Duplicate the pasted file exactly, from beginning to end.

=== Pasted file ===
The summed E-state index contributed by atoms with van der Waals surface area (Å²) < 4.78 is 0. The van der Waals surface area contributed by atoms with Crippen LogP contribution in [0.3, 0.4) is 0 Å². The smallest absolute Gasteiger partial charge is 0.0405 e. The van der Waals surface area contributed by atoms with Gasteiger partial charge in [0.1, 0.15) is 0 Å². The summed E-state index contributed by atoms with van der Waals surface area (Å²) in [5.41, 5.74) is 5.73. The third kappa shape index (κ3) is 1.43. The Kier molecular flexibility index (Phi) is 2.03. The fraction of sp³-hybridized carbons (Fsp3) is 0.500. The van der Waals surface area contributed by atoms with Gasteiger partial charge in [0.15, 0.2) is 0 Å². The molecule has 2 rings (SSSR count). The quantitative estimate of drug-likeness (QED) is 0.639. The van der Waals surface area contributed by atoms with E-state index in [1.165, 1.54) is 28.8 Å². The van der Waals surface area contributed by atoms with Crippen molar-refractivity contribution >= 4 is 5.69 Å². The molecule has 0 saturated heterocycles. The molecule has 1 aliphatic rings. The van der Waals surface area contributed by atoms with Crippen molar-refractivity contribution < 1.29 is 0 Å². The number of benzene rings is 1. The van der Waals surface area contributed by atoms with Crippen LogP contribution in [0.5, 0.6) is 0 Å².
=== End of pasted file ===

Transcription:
The summed E-state index contributed by atoms with van der Waals surface area (Å²) < 4.78 is 0. The van der Waals surface area contributed by atoms with Crippen LogP contribution in [0.3, 0.4) is 0 Å². The smallest absolute Gasteiger partial charge is 0.0405 e. The van der Waals surface area contributed by atoms with Gasteiger partial charge in [0.1, 0.15) is 0 Å². The summed E-state index contributed by atoms with van der Waals surface area (Å²) in [5.41, 5.74) is 5.73. The third kappa shape index (κ3) is 1.43. The Kier molecular flexibility index (Phi) is 2.03. The fraction of sp³-hybridized carbons (Fsp3) is 0.500. The van der Waals surface area contributed by atoms with Gasteiger partial charge in [0.15, 0.2) is 0 Å². The molecule has 2 rings (SSSR count). The quantitative estimate of drug-likeness (QED) is 0.639. The van der Waals surface area contributed by atoms with E-state index in [1.165, 1.54) is 28.8 Å². The van der Waals surface area contributed by atoms with Crippen molar-refractivity contribution >= 4 is 5.69 Å². The molecule has 0 saturated heterocycles. The molecule has 1 aliphatic rings. The van der Waals surface area contributed by atoms with Crippen molar-refractivity contribution < 1.29 is 0 Å². The number of benzene rings is 1. The van der Waals surface area contributed by atoms with Crippen LogP contribution in [0.5, 0.6) is 0 Å².